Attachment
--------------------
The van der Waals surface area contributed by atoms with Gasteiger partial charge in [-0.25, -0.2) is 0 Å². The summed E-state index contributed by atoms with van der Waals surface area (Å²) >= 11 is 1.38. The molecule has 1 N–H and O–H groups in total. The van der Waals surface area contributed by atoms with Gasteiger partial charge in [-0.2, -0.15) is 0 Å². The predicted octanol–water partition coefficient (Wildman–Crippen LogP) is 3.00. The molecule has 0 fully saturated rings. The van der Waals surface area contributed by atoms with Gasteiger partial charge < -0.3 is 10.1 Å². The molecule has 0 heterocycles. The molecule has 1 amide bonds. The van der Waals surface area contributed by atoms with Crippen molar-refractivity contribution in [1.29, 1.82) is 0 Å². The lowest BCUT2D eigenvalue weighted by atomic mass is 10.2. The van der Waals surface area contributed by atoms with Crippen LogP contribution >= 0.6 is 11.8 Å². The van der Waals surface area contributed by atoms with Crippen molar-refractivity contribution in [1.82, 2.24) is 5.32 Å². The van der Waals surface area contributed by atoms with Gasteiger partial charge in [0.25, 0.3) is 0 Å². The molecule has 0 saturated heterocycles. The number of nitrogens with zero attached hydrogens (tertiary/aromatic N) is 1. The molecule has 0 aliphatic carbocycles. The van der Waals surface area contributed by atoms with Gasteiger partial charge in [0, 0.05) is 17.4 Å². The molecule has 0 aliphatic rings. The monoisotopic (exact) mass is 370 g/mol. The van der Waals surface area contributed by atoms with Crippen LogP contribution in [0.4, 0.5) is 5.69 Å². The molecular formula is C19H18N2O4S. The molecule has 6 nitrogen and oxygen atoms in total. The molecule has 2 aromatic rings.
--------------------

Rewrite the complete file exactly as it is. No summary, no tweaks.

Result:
The van der Waals surface area contributed by atoms with Gasteiger partial charge in [-0.25, -0.2) is 0 Å². The summed E-state index contributed by atoms with van der Waals surface area (Å²) >= 11 is 1.38. The molecule has 1 N–H and O–H groups in total. The van der Waals surface area contributed by atoms with Gasteiger partial charge in [-0.2, -0.15) is 0 Å². The predicted octanol–water partition coefficient (Wildman–Crippen LogP) is 3.00. The molecule has 0 fully saturated rings. The van der Waals surface area contributed by atoms with Gasteiger partial charge < -0.3 is 10.1 Å². The molecule has 0 heterocycles. The molecule has 1 amide bonds. The van der Waals surface area contributed by atoms with Crippen molar-refractivity contribution in [1.29, 1.82) is 0 Å². The lowest BCUT2D eigenvalue weighted by atomic mass is 10.2. The van der Waals surface area contributed by atoms with Crippen LogP contribution >= 0.6 is 11.8 Å². The van der Waals surface area contributed by atoms with Crippen molar-refractivity contribution in [1.82, 2.24) is 5.32 Å². The van der Waals surface area contributed by atoms with Gasteiger partial charge in [0.25, 0.3) is 0 Å². The molecule has 0 saturated heterocycles. The number of nitrogens with zero attached hydrogens (tertiary/aromatic N) is 1. The molecule has 0 aliphatic carbocycles. The van der Waals surface area contributed by atoms with Gasteiger partial charge in [0, 0.05) is 17.4 Å². The molecule has 0 aliphatic rings. The monoisotopic (exact) mass is 370 g/mol. The van der Waals surface area contributed by atoms with Crippen LogP contribution in [0.4, 0.5) is 5.69 Å². The molecular formula is C19H18N2O4S. The molecule has 6 nitrogen and oxygen atoms in total. The molecule has 2 aromatic rings.